college, we need to make explicit literacy instruction a regular part of our academic
teaching. Since intensive remedial literacy instruction may currently be needed for
most first-year students (at least in some schools, which I can say based on my
teaching experience), it means that introductory academic courses in particular
should combine subject teaching with explicit literacy instruction.
The claim that our students’ academic success depends on their academic literacy skills is true for several reasons. First, we expect our students to be able to
read complex academic texts with a high level of understanding. Second, by
reading and discussing academic texts, we expect them to implicitly acquire the
conventions of academic language and, by that very fact, to be introduced to the
academic conventions for meaning making—as developing their academic language amounts to developing their resources for meaning (Halliday, 1993). Third,
we expect our students to be able to produce academic writing because, even
though term papers are not a regular requirement for college and university courses
in Poland, our evaluation of what our students have learned is ultimately based on
what they write for us, in the sense that there is a written thesis requirement for all
academic degrees in Poland. Our traditional teaching of academic courses reflects
the basic expectation of adequate literacy skills in our students, that is, sufficient
meaning making potential in the form of first of all their listening and reading
comprehension skills. As academic teachers, we lecture and assign readings,
assuming our students can read on their own with enough understanding to allow
classroom discussion and analysis that is supposed to develop their meaning
making skills in both speaking and writing.
The assumption that our students possess sufficient academic literacy skills
underlies our teaching of all academic courses. Introductory courses are no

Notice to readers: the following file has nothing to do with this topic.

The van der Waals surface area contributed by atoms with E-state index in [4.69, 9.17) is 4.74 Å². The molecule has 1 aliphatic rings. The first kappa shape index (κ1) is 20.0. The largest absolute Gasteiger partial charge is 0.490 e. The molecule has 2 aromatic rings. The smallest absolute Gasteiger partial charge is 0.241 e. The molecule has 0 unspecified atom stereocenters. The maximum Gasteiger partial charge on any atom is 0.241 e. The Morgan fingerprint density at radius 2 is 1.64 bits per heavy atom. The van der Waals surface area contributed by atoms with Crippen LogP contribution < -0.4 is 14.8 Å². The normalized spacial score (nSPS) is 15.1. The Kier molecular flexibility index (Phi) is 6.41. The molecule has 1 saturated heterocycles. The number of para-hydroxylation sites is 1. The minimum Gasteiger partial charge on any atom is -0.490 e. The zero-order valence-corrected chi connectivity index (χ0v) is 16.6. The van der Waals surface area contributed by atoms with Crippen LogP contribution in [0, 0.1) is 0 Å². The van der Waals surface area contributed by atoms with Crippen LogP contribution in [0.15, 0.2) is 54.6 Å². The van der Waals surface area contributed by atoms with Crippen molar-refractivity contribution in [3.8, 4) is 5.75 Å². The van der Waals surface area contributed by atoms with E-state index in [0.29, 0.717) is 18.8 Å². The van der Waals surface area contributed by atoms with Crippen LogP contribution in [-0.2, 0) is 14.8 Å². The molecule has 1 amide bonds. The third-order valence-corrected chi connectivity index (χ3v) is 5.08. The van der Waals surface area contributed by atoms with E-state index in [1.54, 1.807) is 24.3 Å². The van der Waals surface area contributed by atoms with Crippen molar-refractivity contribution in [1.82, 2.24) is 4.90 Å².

exception to this rule as instructors in such courses extensively rely on lecturing and
J. Zalewski
assigning readings. A traditional academic classroom has a teacher lecturing in
front of a student audience. Teaching an academic course traditionally means
conveying conceptual content that needs to be acquired by the students, based on
the assumption that the requisite literacy and learning skills are already present in
the students. Introductory academic courses offer a highly abstract body of conceptual and factual knowledge for acquisition by the students. On the teacher’s part,
transmission of such academic knowledge requires expertise in not only lecturing
but in other advanced literate practices such as academic reading and writing, all of
which are complex cognitive skills. Over a couple of decades now, it has often been
emphasized that participation in relevant practices is required for acquisition of
specific skills and knowledge. As for example Kozulin and Presseisen (1995, p. 68)
assert, “an essential feature of human cognition is that it is based on the internalized
forms of what originally appeared as social interactions”. Since academic lecturing,
reading, and writing are interdependent academic practices and skills, students’
participation in lectures can be made more effective if it is intensified by reading